“Sir, I Perceive That Thou Art a Prophet”

These words were those of a Samaritan woman whom Jesus engaged in conversation near Sychar, a city of Samaria. The woman was astonished at Jesus’ request for water because she was a woman and Jesus, a Jew, had spoken to her, a Samaritan. Jesus and His disciples were passing through Samaria, returning to Galilee after He had preached in Jerusalem and Judaea. The fact that Jesus had commanded His disciples not to preach to Gentiles or Samaritans, but instead to go to the “lost sheep of the house of Israel” (Matt. 10:5), did not mean that should an occasion arise in which God could be glorified in interacting with these two groups that Jesus would not seize the opportunity which presented itself. And an opportunity had presented itself to Jesus when this woman came from the city to draw water from the well.

After Jesus asked for a drink of water, she astonishingly asked Him why He would ask a Samaritan for water. Jesus told the woman that had she known to whom she was speaking, she could have asked of Him and He would have given her living water — water which would forever satisfy her quench for thirst (Jn. 4:10). She misunderstood what kind of water He said He could provide, and she asked that He give that water to her. It was at that point that Jesus instructed her, “Go, call your husband” (Jn. 4:16). Jesus’ instructions brought honesty in her and she replied, “I have no husband.” Jesus then said, “Thou saidst well I have no husband for thou hast had five husbands, and he whom thou now hast is not thy husband” (Jn. 4:17-18).

If the woman had been astonished that Jesus asked her for water, how much more that He knew these details of her past life! She responded, “Sir, I perceive that thou art a prophet” (Jn. 4:19). The question she then asked could have been an effort to change an embarrassing question, or it could have been that realizing she was truly speaking to a prophet of God she could know the answer to a lifelong question deeply held within her heart. I believe the latter was the case with her. She said, “Our fathers worshipped in this mountain and ye say that in Jerusalem is the place men ought to worship …” (Jn. 4:19).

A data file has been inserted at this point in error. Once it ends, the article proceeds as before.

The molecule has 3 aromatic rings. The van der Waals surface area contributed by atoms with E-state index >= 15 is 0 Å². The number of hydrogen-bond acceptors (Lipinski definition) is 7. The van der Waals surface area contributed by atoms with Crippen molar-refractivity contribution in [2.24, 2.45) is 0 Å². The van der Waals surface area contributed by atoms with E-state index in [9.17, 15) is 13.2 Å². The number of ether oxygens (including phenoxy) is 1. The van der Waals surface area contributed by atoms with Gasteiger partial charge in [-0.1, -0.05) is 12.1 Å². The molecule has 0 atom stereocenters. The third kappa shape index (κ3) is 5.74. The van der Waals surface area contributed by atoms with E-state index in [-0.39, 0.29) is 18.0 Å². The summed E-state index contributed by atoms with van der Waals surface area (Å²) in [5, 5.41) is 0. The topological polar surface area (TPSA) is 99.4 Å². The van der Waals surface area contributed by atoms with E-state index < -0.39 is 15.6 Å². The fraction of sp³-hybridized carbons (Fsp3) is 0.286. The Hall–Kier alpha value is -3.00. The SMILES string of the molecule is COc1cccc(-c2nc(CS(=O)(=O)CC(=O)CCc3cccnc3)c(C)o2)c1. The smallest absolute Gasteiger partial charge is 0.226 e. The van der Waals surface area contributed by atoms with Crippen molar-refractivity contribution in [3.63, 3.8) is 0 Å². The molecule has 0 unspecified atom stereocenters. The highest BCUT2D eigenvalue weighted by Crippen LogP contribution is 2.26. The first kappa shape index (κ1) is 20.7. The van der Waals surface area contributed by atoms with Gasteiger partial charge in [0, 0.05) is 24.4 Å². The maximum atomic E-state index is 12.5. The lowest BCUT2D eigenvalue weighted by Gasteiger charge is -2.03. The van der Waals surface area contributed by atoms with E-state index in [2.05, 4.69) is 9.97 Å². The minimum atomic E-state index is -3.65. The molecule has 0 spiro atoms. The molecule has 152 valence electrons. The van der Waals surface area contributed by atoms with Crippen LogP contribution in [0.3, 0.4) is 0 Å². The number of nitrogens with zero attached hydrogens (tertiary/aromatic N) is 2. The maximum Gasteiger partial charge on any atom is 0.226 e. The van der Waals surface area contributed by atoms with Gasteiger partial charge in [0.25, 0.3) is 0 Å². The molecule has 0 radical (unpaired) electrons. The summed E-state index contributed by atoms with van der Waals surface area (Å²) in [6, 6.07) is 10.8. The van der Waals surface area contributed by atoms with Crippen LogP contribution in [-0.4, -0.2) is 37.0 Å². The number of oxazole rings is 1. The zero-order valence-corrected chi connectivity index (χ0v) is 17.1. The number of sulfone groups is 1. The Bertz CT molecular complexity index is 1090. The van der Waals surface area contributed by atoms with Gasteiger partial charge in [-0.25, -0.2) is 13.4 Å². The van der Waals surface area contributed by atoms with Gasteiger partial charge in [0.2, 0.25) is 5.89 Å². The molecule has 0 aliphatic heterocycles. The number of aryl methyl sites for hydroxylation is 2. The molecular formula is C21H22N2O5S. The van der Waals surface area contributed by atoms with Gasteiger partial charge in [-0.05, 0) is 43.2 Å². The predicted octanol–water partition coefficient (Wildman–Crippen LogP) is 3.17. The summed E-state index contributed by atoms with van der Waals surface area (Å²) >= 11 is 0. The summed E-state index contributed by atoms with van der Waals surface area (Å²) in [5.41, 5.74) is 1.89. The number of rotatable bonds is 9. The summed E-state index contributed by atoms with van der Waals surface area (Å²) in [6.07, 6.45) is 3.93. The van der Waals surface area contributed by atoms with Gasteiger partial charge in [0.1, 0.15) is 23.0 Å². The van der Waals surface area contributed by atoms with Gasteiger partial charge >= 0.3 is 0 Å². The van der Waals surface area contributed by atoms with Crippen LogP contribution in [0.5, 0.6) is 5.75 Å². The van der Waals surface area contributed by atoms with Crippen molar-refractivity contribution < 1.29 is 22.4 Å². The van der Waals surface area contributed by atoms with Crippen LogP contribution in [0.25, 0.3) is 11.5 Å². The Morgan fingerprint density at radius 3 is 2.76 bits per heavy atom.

This woman knew that Jesus’ words, “You have had five husbands” were true. She also knew that this stranger whom she had never seen before could not have known her marriage status just on His own. He had to have had that revelation about the woman’s marital life from God. The fact that Jesus knew of her former husbands and present state did not, within itself, prove He was God. Nathan was just a man, a prophet, but he knew about David’s sordid relationship with Bathsheba (2 Sam. 12:14). Elisha was also a man (and prophet) like Nathan, but he knew about the deception of his servant Gehazi who had obtained money from Naaman (2 Kings 5:26). But both Nathan and Elisha, although just men, knew what men cannot know. What they knew had been revealed to them by God.

So while what Jesus knew about the woman’s past didn’t necessarily mean Jesus was God, it did mean that God approved of Him. Nicodemus saw the signs Jesus worked and said, “Rabbi, we know thou art a teacher come from God for no man doeth the things thou doest save God be with him” (Jn. 3:1). The blind man, when given sight by Jesus and then asked of others, “What do you say of him?” responded, “He is a prophet” (Jn. 9:17). It was not until later — after he had received further revelation from Jesus of that truth — that he acknowledged that Jesus was the Son of God (Jn. 9:35-38). The signs Jesus worked proved Him to be from God. Those signs, coupled with His words that He was the Son of God, were sufficient evidence for honest hearts to accept His claims as true.

Not everyone would see the significance of Jesus’ signs. Faced with the fact that the miracles Jesus did were genuine, some said, “The man doth not cast out demons but by Beelzebub, the prince of demons” (Matt. 12:24). These had already made up their minds about Jesus, and there was nothing Jesus could have said or done to convince them otherwise. Isaiah had spoken of such when he wrote, “By hearing ye shall hear, and shall in no wise understand, and seeing ye shall see, and shall not perceive” (Isa. 6:9; Matt. 13:14). But honest hearers, seeing the marvels Jesus worked, exclaimed as did the Samaritan woman, “Sir, I perceive thou art a prophet” (Jn. 4:19). This was the reaction God intended His miracles to produce (Jn. 20:30-31).

Jim McDonald

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